Coronavirus and our profession 

News

  • Announcement

19 March 2020

Virus

We live in challenging times. In the space of a week, our daily routines have changed dramatically.  

As workplace and facilities managers, you are among the principle agents for managing an organisation’s response to issues like coronavirus. You have most likely been working flat out in recent weeks, helping your workplaces, colleagues and loved ones to adapt at pace. 

We’ve been adapting, too. On Monday we took the difficult decision to move our national conference back by six months - to 25 September - and have since postponed a number of regional events and face-to-face training courses.  

We’ve closed head office until at least the end of March, but we are fully operational and very much open for business. We continue to stand ready to support your professional development in any way we can throughout these testing times.    

New coronavirus guidance

Best practice in risk and business continuity management requires those with responsibility for safeguarding their colleagues and the public to stay informed and up to date. 

We’ve collaborated with our Risk and Business Continuity Management SIG to bring together advice and resources to help you in that responsibility. We would like to extend special thanks to the chair, Dave Cooke, and his committee for their work on this with us.  

It doesn’t claim to be a definitive guide to everything, but rather a prompt on some key issues. Please take a look and let us know what you think (contact details are at the bottom of the web page).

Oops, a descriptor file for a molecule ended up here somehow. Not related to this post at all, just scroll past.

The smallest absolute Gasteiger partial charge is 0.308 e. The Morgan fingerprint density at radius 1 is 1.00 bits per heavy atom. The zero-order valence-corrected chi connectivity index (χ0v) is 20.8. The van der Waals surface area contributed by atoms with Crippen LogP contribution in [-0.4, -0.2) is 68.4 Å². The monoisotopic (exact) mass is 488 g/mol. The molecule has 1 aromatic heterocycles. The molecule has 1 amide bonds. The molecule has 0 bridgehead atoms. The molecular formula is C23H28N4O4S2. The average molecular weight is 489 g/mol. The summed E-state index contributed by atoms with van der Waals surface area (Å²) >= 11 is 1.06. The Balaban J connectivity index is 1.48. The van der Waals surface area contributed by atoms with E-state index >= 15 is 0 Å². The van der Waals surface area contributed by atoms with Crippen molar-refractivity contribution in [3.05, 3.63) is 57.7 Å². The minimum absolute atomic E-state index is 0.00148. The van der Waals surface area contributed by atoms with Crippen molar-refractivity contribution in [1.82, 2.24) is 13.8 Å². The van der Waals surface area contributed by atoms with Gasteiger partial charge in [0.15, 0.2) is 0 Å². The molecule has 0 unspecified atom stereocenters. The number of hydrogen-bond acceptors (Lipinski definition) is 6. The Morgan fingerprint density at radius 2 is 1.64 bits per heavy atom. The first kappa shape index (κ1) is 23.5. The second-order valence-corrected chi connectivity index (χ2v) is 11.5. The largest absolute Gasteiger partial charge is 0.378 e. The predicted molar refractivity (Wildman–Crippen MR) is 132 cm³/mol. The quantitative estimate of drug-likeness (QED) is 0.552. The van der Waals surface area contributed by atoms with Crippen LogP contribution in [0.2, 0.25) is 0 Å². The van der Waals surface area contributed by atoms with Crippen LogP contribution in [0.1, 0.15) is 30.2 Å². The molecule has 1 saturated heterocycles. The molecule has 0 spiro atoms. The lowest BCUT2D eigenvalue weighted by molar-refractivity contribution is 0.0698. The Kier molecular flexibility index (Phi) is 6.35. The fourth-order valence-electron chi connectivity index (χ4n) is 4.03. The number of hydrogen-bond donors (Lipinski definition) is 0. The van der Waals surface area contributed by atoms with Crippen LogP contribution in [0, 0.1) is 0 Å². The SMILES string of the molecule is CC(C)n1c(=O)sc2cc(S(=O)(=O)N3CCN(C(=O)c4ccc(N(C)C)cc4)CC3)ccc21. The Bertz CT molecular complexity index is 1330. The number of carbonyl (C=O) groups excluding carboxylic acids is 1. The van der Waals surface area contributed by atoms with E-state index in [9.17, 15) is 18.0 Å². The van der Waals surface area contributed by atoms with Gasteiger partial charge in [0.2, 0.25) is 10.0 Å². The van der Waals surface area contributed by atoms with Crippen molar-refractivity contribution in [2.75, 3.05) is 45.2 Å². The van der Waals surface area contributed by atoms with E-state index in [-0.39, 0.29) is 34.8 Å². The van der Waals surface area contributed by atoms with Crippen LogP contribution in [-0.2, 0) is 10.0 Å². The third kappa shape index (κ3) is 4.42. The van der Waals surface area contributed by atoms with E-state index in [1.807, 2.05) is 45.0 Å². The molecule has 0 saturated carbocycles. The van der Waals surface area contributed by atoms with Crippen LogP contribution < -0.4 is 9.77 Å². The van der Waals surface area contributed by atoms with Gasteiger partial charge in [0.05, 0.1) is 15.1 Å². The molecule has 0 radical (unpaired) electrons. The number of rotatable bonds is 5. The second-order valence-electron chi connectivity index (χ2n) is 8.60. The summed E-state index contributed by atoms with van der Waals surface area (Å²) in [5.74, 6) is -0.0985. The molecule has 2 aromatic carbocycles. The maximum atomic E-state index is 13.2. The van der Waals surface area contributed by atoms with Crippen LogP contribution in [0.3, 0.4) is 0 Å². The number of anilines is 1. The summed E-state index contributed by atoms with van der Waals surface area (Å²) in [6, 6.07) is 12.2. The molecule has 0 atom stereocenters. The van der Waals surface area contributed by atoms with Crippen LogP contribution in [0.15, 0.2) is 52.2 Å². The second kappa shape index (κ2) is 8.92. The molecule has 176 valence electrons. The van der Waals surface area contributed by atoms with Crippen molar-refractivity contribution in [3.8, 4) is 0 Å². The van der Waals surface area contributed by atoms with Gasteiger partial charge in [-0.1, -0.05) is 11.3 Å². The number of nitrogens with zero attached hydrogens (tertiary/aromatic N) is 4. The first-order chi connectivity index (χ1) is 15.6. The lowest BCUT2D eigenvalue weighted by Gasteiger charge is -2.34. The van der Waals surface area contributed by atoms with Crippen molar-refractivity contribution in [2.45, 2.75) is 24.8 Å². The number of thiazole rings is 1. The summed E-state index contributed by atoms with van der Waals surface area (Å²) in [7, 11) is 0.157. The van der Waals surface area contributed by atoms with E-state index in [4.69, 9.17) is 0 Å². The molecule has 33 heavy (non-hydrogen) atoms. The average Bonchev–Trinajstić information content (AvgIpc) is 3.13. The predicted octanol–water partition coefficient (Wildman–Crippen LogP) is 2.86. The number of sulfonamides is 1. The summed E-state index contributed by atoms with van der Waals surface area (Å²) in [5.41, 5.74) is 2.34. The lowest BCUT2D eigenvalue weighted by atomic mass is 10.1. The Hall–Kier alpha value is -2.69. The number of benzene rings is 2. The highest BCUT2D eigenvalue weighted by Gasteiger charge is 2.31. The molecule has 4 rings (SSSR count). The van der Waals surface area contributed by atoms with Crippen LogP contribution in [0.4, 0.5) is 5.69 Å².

Rising to the challenge 

Sometimes in times of crisis, people and professions come into their own and positive change can happen.  

As a workplace and facilities management professional, you are responsible for many of the levers which can create a great workplace experience, whatever the setting.  

Some organisations will be trialling remote working for the first time at scale, realising the benefits as well as understanding the challenges of prolonged remote collaboration, and discovering new approaches that can be applied in a ‘business as usual’ state.  

You can enable and support work which can help maintain and even increase productivity, support positive cultures, and demonstrate positive impacts on health and wellbeing.  

The preparatory work we have carried out in recent years has enabled us, with little notice, to activate home working with great efficiency. Like any business continuity approach, it only works if you plan for any possibility. 

We hope you will find our guidance and resources useful.   

Please keep those hands clean, look after one another, and most of all, stay safe.